Thanks to Susana and FEV for inviting us to Spain and to everyone who welcomed us to Pago del Rey, Abadia del Retuerta, and Marqués de Riscal. Come back next week for three more case studies of wine tourism in Spain.

Advertisements

How Will Brexit Impact World Wine Markets? A Dismal New Forecast

brexitMy remarks at the Unified Wine and Grape Symposium‘s “State of the Industry” session earlier this year focused on the uncertainty surrounding Brexit (Britain’s choice to exit the European Union) and the great potential it has to damage wine markets in both the UK and other countries.

I called Brexit a “known unknown” because we know (or should realize) that we really don’t know what Brexit will look like when the two-year exit process concludes or what its impact will be when the dust finally clears.

The exit negotiations will begin in earnest after the June 8 elections in the UK, which Prime Minister Theresa May and her Tory party are expected to win although perhaps not by as big a margin as originally conceived.

An Inconvenient Truth

One particular problem for the wine industry is that wine isn’t very important to the overall British economy (so don’t expect it to get much special attention in the trade negotiations), but the British market is extremely important to the global wine industry, both as a major importer and a bottling and distribution center.  The UK market is a top target for many wine exporters, including Australia, New Zealand, Chile, and even the United States.

Kym Anderson (University of Adelaide) and Glyn Wittwer (Victoria University, Melbourne) have taken a first stab at understanding what is at stake in a study that they released earlier this month titled “Will Brexit Harm UK and Global Wine Markets? (pdf). Anderson and Wittwer ran three Brexit scenarios through their econometric model of the global wine market and reported the results.  I encourage you to take the time to study their research.

Major Impact on Wine

Anderson and Wittwer’s conclusion, to cut to the chase, are that there would be substantial Brexit impact on UK wine imports:

In our ‘large’ Brexit scenario, as compared with the initial baseline scenario, the consumer price of wine in 2025 would be 22% higher in the UK in local currency terms (20% because of real depreciation of the pound, 4% because of the new tariffs on EU, Chilean and South African wines, and -2% because of slower UK income growth). The volume of UK wine consumption would be 28% lower (16% because of slower UK economic growth, 7% because of real depreciation of the pound, and 5% because of the new tariffs). Super-premium still wine sales would be the most affected, dropping by two-fifths, while sparkling and commercial wines would drop by a little less than a quarter.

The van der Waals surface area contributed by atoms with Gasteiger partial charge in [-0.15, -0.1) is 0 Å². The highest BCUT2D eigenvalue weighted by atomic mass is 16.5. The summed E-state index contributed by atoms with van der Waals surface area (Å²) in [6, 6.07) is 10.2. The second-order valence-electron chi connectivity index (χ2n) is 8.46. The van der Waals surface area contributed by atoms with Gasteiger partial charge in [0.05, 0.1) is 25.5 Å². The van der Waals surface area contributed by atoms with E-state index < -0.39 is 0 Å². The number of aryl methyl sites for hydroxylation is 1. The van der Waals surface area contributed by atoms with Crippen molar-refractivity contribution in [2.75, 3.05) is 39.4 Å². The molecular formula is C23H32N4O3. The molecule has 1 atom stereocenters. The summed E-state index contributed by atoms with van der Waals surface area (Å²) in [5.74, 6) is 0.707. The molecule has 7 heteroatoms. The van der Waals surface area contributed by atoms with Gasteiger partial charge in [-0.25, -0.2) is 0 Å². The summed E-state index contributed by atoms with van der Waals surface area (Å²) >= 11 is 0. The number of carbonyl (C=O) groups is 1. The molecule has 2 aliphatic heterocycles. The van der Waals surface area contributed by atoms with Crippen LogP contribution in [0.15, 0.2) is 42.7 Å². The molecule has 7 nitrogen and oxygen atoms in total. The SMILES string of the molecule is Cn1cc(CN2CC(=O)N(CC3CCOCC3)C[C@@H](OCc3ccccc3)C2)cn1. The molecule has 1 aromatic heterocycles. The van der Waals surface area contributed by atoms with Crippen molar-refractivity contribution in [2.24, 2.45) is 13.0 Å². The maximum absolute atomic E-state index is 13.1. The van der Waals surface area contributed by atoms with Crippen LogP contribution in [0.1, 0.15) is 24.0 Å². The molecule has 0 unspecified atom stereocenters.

The authors examine three Brexit scenarios, judging that the most likely general outcome (the “large” Brexit model) is that the UK would adopt the same tariff barriers as the EU27 in the short run and then work eventually to restore free trade arrangements with Chile and South Africa. This makes sense to me if for no other reason than that Britain lacks the time and staff necessary to negotiate Brexit and to work out its own detailed tariff regime and also to negotiate detailed free trade agreements to replace those that will be lost.

Losers and Winners?

Brexit will obviously have high costs for UK wine consumers and retailers and for the bottling and distribution industries as well. Who will suffer the most among countries that export wine to the UK?

Australia, New Zealand, and the US will have to deal with the negative income growth rate effects of Brexit and the exchange rate impacts, too, but won’t see an increase in tariff rates under the “large” Brexit scenario, since their exports to the UK are already subject to EU rates. They will gain a little form a more level playing field with respect to European wine producers in the UK market.

Chile and South Africa are more vulnerable to Brexit woes because they currently have preferential access to the EU (and thus British) market. Their wine exports to the UK will be subject to tariff at least until they can reach new free trade agreements.

European wine exports (France, Italy, Spain and others) previously had tariff-free access to the UK market and so will face new barriers to trade. But, as Anderson and Wittwer note, the likely tariff rate of 13 pence per liter is dwarfed by Britain’s domestic excise tax of nearly £3 per liter and 20% VAT.

No Rising Tide

Does anyone win in this analysis of Brexit? Well you would think that the small but growing UK wine industry would gain from the various hurdles that imported wine faces — and they will. But Brexit is also likely to make imported winemaking and vineyard equipment and supplies more expensive and restrict or increase the cost of migrant seasonal labor, so it is unclear if Brexit will be truly beneficial.

And of course the declining overall wine market is bad news — the opposite of the idea that a rising tide raises all ships, if you see what I mean.

The devil is in the details of scenario forecasts like this and we won’t really know what to expect until the May government announces its intentions (and even then we might not know because the government has developed a recent habit of reversing itself on economic policies and, of course, the final outcome depends on the EU negotiating stance, too). Until then, however, this forecast is a very good place to start your thinking.

This column is just a summary of the new research with a few thoughts of my own. I encourage you to read the Anderson-Wittwer paper and note your own thoughts and reactions in the Comments section below.

Ten Years Later … The Wine Economist Celebrates its 10th Anniversary

Next week — on Memorial Day, in fact — the Wine Economist will celebrate its 10th anniversary. Ten years of regular columns about the world of wine as seen from an economist’s perspective.